Peter Benchley wrote the best-selling novel Jaws (1974) on which the film is based and a first draft of the screenplay for the film, neither of which included the monologue. Dissatisfied with Benchley’s draft for a number of reasons, Spielberg asked Pulitzer Prize winning playwright Howard Sackler to have a look, and Sackler suggested among other things that the shark attacks related to the Indianapolis could be the motivation for Quint’s obsessive drive for “biblical vengeance” against the sharks. Adding a monologue was thus Sackler’s idea, and he also proposed a ¾ page text for it. When Spielberg showed the revised script to his screenwriter friend John Milius, Milius said “Can I take a crack at this speech?” and wrote a brilliant 10-page version. But when actor Robert Shaw who would actually deliver the speech saw Milius’s version, he felt it was too long and cut it down to five pages. So as Spielberg stated in a Making of documentary, “The speech in the movie is basically Shaw’s version of Milius’s version of Sackler’s version.”
There were a few factual errors – what the Indianapolis had delivered at Tinian were components for the Hiroshima bomb, not the bomb itself, and the ship was torpedoed early on June 30th, not June 29th – but these inaccuracies are of no importance in the present context.
Enter Hunter Scott
In 1997, a twelve-year old Florida school boy named Hunter Scott saw the film Jaws and was profoundly inspired by Quint’s monologue – so much so that he decided to do a 6th grade project on the sinking of the USS Indianapolis for the school’s National History Day program. He managed to interview many survivors and to review hundreds of documents, some of which were recently declassified files on McVay’s court-martial. In the process, he learned for example that:
- Captain McVay had not been informed that on July 21, 1945, the USS Underhill had been sunk by an enemy submarine in the same area where the Indianapolis would go down.
- On July 28, before leaving Guam, Captain McVay had requested a destroyer escort because the Indianapolis had no sonic devices onboard for detecting submarines. McVay’s request was unjustifiably denied with tragic consequences.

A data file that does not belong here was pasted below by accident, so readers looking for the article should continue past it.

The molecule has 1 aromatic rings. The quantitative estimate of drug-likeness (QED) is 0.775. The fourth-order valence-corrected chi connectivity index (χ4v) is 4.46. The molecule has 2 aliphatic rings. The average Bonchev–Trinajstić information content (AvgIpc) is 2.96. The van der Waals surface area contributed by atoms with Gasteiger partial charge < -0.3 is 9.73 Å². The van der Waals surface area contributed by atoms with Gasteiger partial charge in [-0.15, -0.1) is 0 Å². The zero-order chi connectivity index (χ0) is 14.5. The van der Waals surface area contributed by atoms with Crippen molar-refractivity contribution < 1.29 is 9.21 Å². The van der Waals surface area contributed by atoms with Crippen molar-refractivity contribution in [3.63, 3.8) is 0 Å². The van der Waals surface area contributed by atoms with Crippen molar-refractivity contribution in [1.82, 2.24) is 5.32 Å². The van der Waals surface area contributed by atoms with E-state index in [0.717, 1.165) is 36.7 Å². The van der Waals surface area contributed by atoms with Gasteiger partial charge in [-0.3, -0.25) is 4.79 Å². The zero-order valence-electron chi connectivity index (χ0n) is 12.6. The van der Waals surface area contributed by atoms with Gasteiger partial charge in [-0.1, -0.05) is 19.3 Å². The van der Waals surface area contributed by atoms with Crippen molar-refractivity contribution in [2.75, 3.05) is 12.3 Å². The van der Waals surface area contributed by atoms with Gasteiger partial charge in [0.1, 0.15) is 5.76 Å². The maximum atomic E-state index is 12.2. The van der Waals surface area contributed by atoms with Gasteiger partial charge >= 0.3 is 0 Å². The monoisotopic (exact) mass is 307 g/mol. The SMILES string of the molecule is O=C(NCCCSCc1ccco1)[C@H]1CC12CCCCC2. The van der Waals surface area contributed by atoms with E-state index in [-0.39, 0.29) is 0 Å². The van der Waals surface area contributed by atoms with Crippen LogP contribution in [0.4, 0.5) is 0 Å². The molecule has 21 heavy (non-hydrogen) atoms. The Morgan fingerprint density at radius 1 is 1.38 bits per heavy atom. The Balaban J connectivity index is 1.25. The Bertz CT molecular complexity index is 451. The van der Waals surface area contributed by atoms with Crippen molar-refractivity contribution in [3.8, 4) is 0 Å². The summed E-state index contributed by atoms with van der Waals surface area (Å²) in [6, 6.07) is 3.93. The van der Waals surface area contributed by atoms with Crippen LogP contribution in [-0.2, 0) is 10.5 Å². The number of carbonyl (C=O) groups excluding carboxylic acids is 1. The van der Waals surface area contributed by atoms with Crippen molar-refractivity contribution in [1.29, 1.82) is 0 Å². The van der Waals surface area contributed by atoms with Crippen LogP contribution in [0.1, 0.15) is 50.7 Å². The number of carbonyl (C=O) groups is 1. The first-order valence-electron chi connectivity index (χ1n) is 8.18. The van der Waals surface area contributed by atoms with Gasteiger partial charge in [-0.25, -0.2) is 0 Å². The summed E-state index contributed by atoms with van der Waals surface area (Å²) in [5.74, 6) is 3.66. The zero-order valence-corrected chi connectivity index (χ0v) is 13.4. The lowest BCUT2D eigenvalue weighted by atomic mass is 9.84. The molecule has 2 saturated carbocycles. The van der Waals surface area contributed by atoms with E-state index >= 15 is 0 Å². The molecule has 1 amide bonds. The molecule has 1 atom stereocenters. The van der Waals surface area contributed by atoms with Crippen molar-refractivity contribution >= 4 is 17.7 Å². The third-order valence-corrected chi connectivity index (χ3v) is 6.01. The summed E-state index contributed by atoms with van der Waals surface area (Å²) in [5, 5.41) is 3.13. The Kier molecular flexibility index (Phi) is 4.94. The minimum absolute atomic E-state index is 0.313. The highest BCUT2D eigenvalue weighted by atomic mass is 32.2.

- It was because of weather conditions resulting in poor visibility that McVay gave the order to cease zigzagging in order to proceed more quickly toward the safety of the destination, and even Captain Hashimoto, the commander of the Japanese submarine who was astonishingly called in by the prosecution to testify against McVay, stated that it would have made no difference if the Indianapolis had continued zigzagging.
Outraged by the miscarriage of justice he was able to document, the school boy – accompanied by Congressman Joe Scarborough (R-Fl), Congresswoman Julia Carlson (D-Il) and 11 survivors – delivered his evidence and argument in the form of a bill to Congress on 28 April 1998. When signed by Clinton in 2000, it would posthumously expunge all mention of the court-martial from McVay’s records and award a Presidential Citation to the Indianapolis and her crew.
An earlier article published here by Raindance, Katie O’Toole’s “The Power of Cinema: 10 Films that Changed the World” (29 January 2019), offers other examples showing that “films can have an impact far greater than first imagined” and can serve as “catalysts for change.” Sometimes with unfortunate results. As when D. W. Griffith’s The Birth of a Nation (1915) promoted a positive image of the Ku Klux Klan that aided the group to recruit many new members. But generally with intended and desirable results, such as exposing the outrageousness of “honour killings,” of homophobia, or of the death penalty.
But in the case of Jaws, neither the authors of Quint’s monologue nor the director of the film had any intention in mind for the added “Indianapolis speech” beyond that of strengthening the motivational texture of the narrative. What is surprising is that even a blockbuster as entertainment-driven as Jaws can unintentionally trigger a chain of events with meaningful social consequences.